6) Donate to an organization like Afripads, which not only provides reusable menstrual kits to girls in Africa, but provides employment opportunities for women.


About the Author: Holly Leber is the editorial director at the Daily Do Good. She will never run a marathon. She tries to keep a spare tampon in her bag in case there's a fellow woman in need. 



Cupcakes and Condoms: A Sweet Afternoon

You don’t often find red velvet cupcakes and contraceptives on the same table, but at the Napoleon Bistro on March 7, The Red Pump Project proved that sweets and safe sex talk make a perfect pairing.

Cupcakes and Condoms is “a sweet afternoon of desserts and girl talk about sexual health,” said DC ambassador and event organizer Brittani Menina. “A lot of African American women, once diagnosed (with HIV), are not going for treatment or care.”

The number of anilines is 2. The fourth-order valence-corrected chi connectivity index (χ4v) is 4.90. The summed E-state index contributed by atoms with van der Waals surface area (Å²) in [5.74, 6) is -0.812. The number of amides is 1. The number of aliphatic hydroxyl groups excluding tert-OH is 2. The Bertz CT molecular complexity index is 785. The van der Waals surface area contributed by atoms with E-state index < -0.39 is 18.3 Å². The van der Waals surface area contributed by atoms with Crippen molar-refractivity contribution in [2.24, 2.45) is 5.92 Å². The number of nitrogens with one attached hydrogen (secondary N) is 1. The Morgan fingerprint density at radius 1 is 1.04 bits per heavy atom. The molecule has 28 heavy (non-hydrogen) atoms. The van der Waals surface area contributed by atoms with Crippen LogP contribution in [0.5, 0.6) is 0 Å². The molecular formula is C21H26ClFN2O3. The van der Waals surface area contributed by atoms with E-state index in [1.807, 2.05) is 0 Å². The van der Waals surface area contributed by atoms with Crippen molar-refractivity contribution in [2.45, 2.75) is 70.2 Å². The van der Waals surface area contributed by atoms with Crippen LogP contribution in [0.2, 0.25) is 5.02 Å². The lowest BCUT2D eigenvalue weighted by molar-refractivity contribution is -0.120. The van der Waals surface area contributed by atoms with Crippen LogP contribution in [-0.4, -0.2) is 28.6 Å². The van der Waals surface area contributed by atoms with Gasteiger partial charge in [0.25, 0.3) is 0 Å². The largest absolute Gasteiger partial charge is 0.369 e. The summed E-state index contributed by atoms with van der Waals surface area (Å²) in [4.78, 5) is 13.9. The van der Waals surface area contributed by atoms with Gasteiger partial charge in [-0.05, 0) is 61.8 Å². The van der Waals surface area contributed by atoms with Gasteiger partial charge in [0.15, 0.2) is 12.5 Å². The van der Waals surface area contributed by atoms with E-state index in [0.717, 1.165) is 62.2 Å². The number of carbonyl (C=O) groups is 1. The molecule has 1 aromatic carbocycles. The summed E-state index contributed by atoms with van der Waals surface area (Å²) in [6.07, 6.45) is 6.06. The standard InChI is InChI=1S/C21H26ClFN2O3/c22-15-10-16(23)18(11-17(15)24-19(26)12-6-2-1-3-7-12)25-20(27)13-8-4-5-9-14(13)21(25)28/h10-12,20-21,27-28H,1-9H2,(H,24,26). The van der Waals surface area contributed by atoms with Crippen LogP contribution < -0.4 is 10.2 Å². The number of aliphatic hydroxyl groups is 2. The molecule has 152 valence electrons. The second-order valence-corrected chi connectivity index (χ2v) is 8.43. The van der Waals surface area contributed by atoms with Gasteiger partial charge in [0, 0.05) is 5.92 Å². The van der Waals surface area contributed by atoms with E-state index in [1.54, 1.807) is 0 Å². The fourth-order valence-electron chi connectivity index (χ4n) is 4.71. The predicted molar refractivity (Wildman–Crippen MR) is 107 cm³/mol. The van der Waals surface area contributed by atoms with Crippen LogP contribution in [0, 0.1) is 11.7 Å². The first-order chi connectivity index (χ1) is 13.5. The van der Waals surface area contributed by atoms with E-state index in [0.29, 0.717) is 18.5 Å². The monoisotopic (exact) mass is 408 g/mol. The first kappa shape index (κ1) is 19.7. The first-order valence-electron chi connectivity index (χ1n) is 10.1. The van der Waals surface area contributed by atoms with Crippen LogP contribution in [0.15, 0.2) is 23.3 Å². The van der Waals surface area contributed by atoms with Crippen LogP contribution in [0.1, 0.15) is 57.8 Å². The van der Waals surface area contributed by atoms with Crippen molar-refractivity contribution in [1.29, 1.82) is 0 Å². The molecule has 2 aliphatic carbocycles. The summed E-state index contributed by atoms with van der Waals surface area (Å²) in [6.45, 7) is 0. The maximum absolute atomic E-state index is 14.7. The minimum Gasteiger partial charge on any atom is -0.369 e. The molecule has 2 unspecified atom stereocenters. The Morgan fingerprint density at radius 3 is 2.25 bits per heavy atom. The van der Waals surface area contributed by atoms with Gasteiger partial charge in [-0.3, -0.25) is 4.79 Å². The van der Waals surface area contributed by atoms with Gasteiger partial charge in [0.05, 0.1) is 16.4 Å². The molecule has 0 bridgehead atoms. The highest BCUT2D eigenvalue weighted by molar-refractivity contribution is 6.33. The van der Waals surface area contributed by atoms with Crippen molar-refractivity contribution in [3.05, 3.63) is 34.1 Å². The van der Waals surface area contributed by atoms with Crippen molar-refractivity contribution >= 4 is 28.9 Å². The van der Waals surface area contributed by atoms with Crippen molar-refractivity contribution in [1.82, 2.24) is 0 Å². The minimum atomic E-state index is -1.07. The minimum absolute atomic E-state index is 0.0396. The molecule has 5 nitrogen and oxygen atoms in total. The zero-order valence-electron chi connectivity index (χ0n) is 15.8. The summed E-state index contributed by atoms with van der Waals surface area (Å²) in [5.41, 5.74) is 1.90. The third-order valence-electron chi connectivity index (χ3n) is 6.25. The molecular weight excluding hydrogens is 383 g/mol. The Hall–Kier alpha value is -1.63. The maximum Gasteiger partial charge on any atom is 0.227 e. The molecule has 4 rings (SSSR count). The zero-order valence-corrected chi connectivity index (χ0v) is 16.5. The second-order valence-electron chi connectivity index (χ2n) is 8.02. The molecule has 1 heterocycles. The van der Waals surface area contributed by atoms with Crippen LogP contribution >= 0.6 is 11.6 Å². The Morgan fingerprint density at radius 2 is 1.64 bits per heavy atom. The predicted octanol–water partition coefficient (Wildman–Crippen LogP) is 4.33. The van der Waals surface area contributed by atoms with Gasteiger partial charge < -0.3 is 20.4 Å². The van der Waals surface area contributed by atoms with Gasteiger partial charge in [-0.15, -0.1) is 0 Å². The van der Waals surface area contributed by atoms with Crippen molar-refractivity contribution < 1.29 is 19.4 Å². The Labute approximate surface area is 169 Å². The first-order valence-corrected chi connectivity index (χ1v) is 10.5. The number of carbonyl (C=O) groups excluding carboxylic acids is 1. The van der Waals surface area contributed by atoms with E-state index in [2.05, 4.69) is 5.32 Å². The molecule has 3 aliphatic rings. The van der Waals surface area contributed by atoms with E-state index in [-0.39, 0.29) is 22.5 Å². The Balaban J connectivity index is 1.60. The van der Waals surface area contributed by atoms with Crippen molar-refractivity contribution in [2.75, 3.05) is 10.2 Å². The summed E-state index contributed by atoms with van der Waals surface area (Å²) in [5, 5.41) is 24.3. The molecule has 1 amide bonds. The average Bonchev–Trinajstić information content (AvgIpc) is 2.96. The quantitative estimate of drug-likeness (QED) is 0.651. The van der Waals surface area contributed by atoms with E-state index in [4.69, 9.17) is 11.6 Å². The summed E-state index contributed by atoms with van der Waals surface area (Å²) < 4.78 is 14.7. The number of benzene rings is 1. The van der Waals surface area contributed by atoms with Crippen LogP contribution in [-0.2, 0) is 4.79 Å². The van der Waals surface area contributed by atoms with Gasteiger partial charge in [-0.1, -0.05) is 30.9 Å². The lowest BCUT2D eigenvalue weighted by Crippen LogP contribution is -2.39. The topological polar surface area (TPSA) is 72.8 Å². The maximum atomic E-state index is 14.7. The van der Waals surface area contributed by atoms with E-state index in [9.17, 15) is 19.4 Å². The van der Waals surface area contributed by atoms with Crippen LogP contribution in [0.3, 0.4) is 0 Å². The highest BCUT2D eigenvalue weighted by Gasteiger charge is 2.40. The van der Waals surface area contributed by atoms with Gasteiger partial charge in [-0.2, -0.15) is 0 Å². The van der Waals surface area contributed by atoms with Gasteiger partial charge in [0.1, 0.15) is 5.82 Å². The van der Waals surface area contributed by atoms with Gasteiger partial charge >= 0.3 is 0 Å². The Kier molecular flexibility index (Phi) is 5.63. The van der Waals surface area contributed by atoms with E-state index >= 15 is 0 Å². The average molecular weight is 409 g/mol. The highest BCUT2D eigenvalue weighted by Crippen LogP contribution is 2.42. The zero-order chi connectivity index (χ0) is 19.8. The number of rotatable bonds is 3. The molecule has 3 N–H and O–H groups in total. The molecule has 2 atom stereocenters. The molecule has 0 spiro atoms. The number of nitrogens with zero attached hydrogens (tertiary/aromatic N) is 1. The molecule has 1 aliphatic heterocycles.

The Red Pump Project hopes to reduce stigma and promote education so women affected by HIV and AIDS can seek the help they need.

 Cupcakes and Condoms, unlike other Red Pump events, is a woman-only forum to encourage frank discussion about the questions and challenges women face regarding sexual health. The panel, which featured four health advocates and HIV researchers, addressed a range of topics from HIV transmission misconceptions to masturbation in a lively exchange.

“With everything else, we protect our kids,” sexual health researcher Candace Sibley pointed out. “They don’t ride a bike without a helmet. But when it comes to sex, they’re bombarded.”

“Girls think, ‘[HIV is] all around me, so at some point, I’ll get it,” added Jennifer Sinkfield, an HIV researcher at Children’s National Medical Center. She believes this desensitization may lead young women to be lax about safe sex because they don’t trust condoms to protect them.